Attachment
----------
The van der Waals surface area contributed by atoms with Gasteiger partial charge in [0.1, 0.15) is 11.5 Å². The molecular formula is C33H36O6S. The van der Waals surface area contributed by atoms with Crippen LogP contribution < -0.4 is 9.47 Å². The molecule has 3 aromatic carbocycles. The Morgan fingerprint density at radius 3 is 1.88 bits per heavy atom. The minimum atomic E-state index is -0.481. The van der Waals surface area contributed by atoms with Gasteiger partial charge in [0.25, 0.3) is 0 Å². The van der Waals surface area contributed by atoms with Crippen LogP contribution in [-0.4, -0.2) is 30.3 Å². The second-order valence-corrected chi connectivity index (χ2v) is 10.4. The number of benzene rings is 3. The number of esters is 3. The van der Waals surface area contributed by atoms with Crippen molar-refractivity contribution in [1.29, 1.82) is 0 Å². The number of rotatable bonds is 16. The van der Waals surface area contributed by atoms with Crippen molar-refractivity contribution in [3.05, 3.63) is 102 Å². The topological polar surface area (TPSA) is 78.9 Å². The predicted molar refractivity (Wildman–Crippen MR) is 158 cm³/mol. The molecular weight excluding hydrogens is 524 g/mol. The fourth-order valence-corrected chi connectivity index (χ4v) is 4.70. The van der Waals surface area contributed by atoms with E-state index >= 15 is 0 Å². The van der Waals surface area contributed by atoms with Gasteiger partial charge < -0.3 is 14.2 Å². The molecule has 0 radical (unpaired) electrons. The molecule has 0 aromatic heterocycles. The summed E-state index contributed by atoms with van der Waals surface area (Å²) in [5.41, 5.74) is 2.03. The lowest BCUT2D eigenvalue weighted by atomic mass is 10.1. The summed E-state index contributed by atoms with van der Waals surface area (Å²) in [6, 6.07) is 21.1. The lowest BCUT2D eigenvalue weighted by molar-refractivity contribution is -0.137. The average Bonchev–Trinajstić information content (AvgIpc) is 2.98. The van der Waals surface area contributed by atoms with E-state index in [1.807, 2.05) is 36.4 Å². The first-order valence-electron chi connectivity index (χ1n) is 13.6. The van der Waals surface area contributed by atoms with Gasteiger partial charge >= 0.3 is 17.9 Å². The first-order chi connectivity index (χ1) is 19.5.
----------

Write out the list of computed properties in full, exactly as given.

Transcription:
The van der Waals surface area contributed by atoms with Gasteiger partial charge in [0.1, 0.15) is 11.5 Å². The molecular formula is C33H36O6S. The van der Waals surface area contributed by atoms with Crippen LogP contribution < -0.4 is 9.47 Å². The molecule has 3 aromatic carbocycles. The Morgan fingerprint density at radius 3 is 1.88 bits per heavy atom. The minimum atomic E-state index is -0.481. The van der Waals surface area contributed by atoms with Gasteiger partial charge in [0.25, 0.3) is 0 Å². The van der Waals surface area contributed by atoms with Crippen LogP contribution in [-0.4, -0.2) is 30.3 Å². The second-order valence-corrected chi connectivity index (χ2v) is 10.4. The number of benzene rings is 3. The number of esters is 3. The van der Waals surface area contributed by atoms with Crippen molar-refractivity contribution in [1.29, 1.82) is 0 Å². The number of rotatable bonds is 16. The van der Waals surface area contributed by atoms with Crippen molar-refractivity contribution in [3.05, 3.63) is 102 Å². The topological polar surface area (TPSA) is 78.9 Å². The predicted molar refractivity (Wildman–Crippen MR) is 158 cm³/mol. The molecular weight excluding hydrogens is 524 g/mol. The fourth-order valence-corrected chi connectivity index (χ4v) is 4.70. The van der Waals surface area contributed by atoms with E-state index >= 15 is 0 Å². The van der Waals surface area contributed by atoms with Gasteiger partial charge < -0.3 is 14.2 Å². The molecule has 0 radical (unpaired) electrons. The molecule has 0 aromatic heterocycles. The summed E-state index contributed by atoms with van der Waals surface area (Å²) in [5.41, 5.74) is 2.03. The lowest BCUT2D eigenvalue weighted by atomic mass is 10.1. The summed E-state index contributed by atoms with van der Waals surface area (Å²) in [6, 6.07) is 21.1. The lowest BCUT2D eigenvalue weighted by molar-refractivity contribution is -0.137. The average Bonchev–Trinajstić information content (AvgIpc) is 2.98. The van der Waals surface area contributed by atoms with E-state index in [1.807, 2.05) is 36.4 Å². The first-order valence-electron chi connectivity index (χ1n) is 13.6. The van der Waals surface area contributed by atoms with Gasteiger partial charge >= 0.3 is 17.9 Å². The first-order chi connectivity index (χ1) is 19.5.